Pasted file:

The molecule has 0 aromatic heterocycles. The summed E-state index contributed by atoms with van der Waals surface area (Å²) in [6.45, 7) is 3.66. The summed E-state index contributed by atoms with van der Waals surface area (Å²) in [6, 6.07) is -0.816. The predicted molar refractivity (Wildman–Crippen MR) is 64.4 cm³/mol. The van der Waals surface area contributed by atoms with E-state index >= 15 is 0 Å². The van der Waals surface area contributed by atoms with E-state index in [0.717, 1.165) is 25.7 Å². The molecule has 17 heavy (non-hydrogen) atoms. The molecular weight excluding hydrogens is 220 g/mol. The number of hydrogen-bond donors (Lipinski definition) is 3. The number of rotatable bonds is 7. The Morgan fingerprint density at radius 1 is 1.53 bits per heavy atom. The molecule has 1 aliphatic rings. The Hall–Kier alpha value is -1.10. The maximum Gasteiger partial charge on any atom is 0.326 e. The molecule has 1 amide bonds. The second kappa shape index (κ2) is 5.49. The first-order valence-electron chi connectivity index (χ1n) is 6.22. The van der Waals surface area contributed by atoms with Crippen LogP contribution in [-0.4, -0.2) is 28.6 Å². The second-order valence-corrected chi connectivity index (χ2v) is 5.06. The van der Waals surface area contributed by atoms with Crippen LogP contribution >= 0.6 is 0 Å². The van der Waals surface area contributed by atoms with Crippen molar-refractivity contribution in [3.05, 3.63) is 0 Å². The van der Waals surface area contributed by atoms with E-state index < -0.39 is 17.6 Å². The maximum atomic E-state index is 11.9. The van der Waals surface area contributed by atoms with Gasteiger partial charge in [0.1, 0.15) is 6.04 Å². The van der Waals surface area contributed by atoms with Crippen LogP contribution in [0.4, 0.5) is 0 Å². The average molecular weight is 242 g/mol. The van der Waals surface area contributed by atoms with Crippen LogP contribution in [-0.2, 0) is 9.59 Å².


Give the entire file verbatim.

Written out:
The molecule has 0 aromatic heterocycles. The summed E-state index contributed by atoms with van der Waals surface area (Å²) in [6.45, 7) is 3.66. The summed E-state index contributed by atoms with van der Waals surface area (Å²) in [6, 6.07) is -0.816. The predicted molar refractivity (Wildman–Crippen MR) is 64.4 cm³/mol. The van der Waals surface area contributed by atoms with E-state index >= 15 is 0 Å². The van der Waals surface area contributed by atoms with E-state index in [0.717, 1.165) is 25.7 Å². The molecule has 17 heavy (non-hydrogen) atoms. The molecular weight excluding hydrogens is 220 g/mol. The number of hydrogen-bond donors (Lipinski definition) is 3. The number of rotatable bonds is 7. The Morgan fingerprint density at radius 1 is 1.53 bits per heavy atom. The molecule has 1 aliphatic rings. The Hall–Kier alpha value is -1.10. The maximum Gasteiger partial charge on any atom is 0.326 e. The molecule has 1 amide bonds. The second kappa shape index (κ2) is 5.49. The first-order valence-electron chi connectivity index (χ1n) is 6.22. The van der Waals surface area contributed by atoms with Crippen LogP contribution in [-0.4, -0.2) is 28.6 Å². The second-order valence-corrected chi connectivity index (χ2v) is 5.06. The van der Waals surface area contributed by atoms with Crippen LogP contribution >= 0.6 is 0 Å². The van der Waals surface area contributed by atoms with Crippen molar-refractivity contribution in [3.05, 3.63) is 0 Å². The van der Waals surface area contributed by atoms with E-state index < -0.39 is 17.6 Å². The maximum atomic E-state index is 11.9. The van der Waals surface area contributed by atoms with Gasteiger partial charge in [0.1, 0.15) is 6.04 Å². The van der Waals surface area contributed by atoms with Crippen LogP contribution in [0.4, 0.5) is 0 Å². The average molecular weight is 242 g/mol. The van der Waals surface area contributed by atoms with Crippen LogP contribution in [-0.2, 0) is 9.59 Å².